Both performances have been reissued several times, mostly by
Brilliant Classics, but on other labels as well. The CD set
gives no other information, save for the year of the original
copyright, 1995. The case also is unclear about what version
is being performed. In fact it’s a recording of the more
oft-encountered recorded 1724 version, which was premiered in
the St. Nicholas Church in Leipzig on Good Friday, 7 April 1724.
The DVD, on the other hand, presents the version premiered one
year later in the St. Thomas Church, Good Friday, 1725. Moreover,
the CD includes an Appendix with the five movements that changed
between the 1724 and 1725 versions. So, with a little programming,
you can listen to an audio recording of either version. The
excellent notes, by Bach scholar Malcolm Boyd, address the two
versions, but the libretto is printed in German, without any
translations. Nevertheless, Brilliant Classics have created
a very capable package with this issue.
It is fascinating to compare the two versions, as well as -
what I presume to be - two differing performances by the same
forces. Boyd writes in the liner-notes that the 1725 version
was meant to “shift the emphasis of the work from an assertion
of Christ’s majesty through his crucifixion to a recognition
of human sin and repentance perhaps more in keeping with orthodox
Lutheranism.” That is clear right from the opening: “Herr,
unser Herrscher” (1724 version) is a massive da capo
polyphonic chorus, the text proclaiming “Lord, you are
our master”. The 1725 version begins with a simpler, more
subdued setting of the text “O Mensch, bewein dein Sünde
groß” (O mankind, mourn your great sins). This chorus
was later transposed and used at the end of the first part of
the St. Matthew Passion.
Both readings feature truly wonderful playing from The Brandenburg
Consort. Tuning is immaculate, and on the DVD we see how much
eye contact and listening goes on amongst the players, resulting
in playing that is both exacting and passionate in equal measure.
The many instrumental solos are, without fail, beautifully realized.
Special mention must be made of the cello soloist for her work
in the unfamiliar Bass aria, “Himmel reisse, Welt erbebe”
(Heavens tear apart, the world quakes) from the 1725 version.
The writing for both the cello and tenor is fiercely angular
and disjunct, fully capturing the text’s imagery, and
thrilling realized by the unnamed cellist and Paul Agnew. It
is a shame not to have the names of the players listed, as their
obbligato passages add immeasurably to the soloists’ music.
John Mark Ainsley’s Evangelist is a vivid storyteller,
ever aware of the need not only to tell the story but also to
convey the meaning of the story. His moments of high drama,
particularly Peter’s weeping after his denial of Jesus
and the scourging of Christ, have overwhelming impact. Stephen
Richardson’s Christus is affecting, more so on CD then
DVD. The DVD audio somehow distorts Richardson’s dark
vocal timbre, making it sound muffled. Catherine Bott’s
soprano sometimes develops a steely edge, though it sometimes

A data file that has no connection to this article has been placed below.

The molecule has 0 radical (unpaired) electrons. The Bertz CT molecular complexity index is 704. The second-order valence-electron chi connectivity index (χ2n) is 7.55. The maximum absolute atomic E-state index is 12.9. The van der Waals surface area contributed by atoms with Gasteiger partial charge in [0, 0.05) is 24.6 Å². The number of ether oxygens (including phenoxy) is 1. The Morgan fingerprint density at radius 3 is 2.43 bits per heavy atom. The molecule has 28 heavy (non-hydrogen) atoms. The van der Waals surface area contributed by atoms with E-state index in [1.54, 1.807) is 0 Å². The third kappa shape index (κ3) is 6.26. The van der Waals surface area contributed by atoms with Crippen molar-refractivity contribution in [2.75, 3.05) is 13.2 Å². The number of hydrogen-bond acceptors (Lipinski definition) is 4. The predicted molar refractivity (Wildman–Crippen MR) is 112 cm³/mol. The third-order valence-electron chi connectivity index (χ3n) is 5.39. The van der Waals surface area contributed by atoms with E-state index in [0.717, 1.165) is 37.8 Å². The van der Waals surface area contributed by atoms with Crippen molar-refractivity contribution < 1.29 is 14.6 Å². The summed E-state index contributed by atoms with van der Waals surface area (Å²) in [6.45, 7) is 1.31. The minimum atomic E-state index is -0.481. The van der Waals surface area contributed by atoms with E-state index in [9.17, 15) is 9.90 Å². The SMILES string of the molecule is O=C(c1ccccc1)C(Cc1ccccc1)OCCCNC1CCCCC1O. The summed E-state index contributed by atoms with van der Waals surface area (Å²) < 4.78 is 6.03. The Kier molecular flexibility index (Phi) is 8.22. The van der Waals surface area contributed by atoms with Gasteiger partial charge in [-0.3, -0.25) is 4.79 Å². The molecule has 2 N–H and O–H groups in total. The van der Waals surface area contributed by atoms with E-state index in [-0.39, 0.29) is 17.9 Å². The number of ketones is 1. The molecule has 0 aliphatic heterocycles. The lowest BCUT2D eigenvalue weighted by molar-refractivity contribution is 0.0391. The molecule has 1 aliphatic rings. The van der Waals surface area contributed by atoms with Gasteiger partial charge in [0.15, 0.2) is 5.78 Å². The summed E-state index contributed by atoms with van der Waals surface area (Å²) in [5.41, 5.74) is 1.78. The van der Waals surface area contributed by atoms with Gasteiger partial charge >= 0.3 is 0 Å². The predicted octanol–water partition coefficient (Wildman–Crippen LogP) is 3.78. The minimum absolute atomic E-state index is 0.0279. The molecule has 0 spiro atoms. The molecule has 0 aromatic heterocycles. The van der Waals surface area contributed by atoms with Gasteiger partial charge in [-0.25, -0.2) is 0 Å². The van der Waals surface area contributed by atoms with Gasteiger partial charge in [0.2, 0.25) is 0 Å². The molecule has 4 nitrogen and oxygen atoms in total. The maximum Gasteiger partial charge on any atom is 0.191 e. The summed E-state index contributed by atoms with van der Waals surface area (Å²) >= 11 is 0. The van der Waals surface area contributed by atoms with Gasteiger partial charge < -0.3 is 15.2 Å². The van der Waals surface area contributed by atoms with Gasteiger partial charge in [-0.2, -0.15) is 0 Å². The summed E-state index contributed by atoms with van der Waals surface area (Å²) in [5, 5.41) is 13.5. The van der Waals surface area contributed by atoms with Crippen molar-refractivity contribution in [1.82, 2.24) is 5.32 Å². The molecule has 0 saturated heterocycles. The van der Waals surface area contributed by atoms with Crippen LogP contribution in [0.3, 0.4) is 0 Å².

is perfectly suited to the text she is singing. Michael Chance
is in fine form, the added warmth of King’s College Chapel
acoustic making his “Es ist vollbracht” more poignant
than his earlier recording with Gardiner and the English Baroque
Soloists on Archiv/DG. Stephen Varcoe contributes wonderful
singing, and makes the most of his role as Pilate, allowing
us to see a ruler struggling to grasp the difficult position
in which he finds himself.
The singing of the Choir of King’s College Cambridge proves
to be a conundrum. In both performances their singing is accomplished,
with excellent intonation and diction. Yet the tragedy of the
story is only intermittingly caught in the DVD. Too often the
singing seems disconnected. Yet on the CD it is more consistently
intense; is it possible that the DVD was made first when the
choir had only rehearsals of the work under their belt? Whatever
the reason, the choir’s performance is markedly superior
The DVD production is basic - there are no extras and no subtitles.
Ainsley was apparently asked by the director always to look
into the camera while singing. Perhaps this is meant to draw
the home viewer into the story, but I found it disconcerting
and distracting. Cleobury is clear and efficient, though hardly
inspirational to watch. I derived a great deal of enjoyment
watching some of the more unusual instruments in performance
(the viola da gamba in “Es ist vollbracht” and the
oboe da caccia in “Zerfliesse, mein Herze).
Despite the excellence of these performances, neither would
be a prime recommendation. For a DVD version, I would seek out
the one by the Bach Collegium Japan, conducted by Masaaki Suzuki
on Euroarts. On CD I would go for John Eliot Gardiner most especially
the later one on his SDG label. Made after the famous Bach Pilgrimage,
the performance, warts and all, is filled with a special insight
that comes from spending so much time with the music of Bach.
All that said, these are excellent performances, well packaged,
save for the lack of translations. Those you can download.
David A. McConnell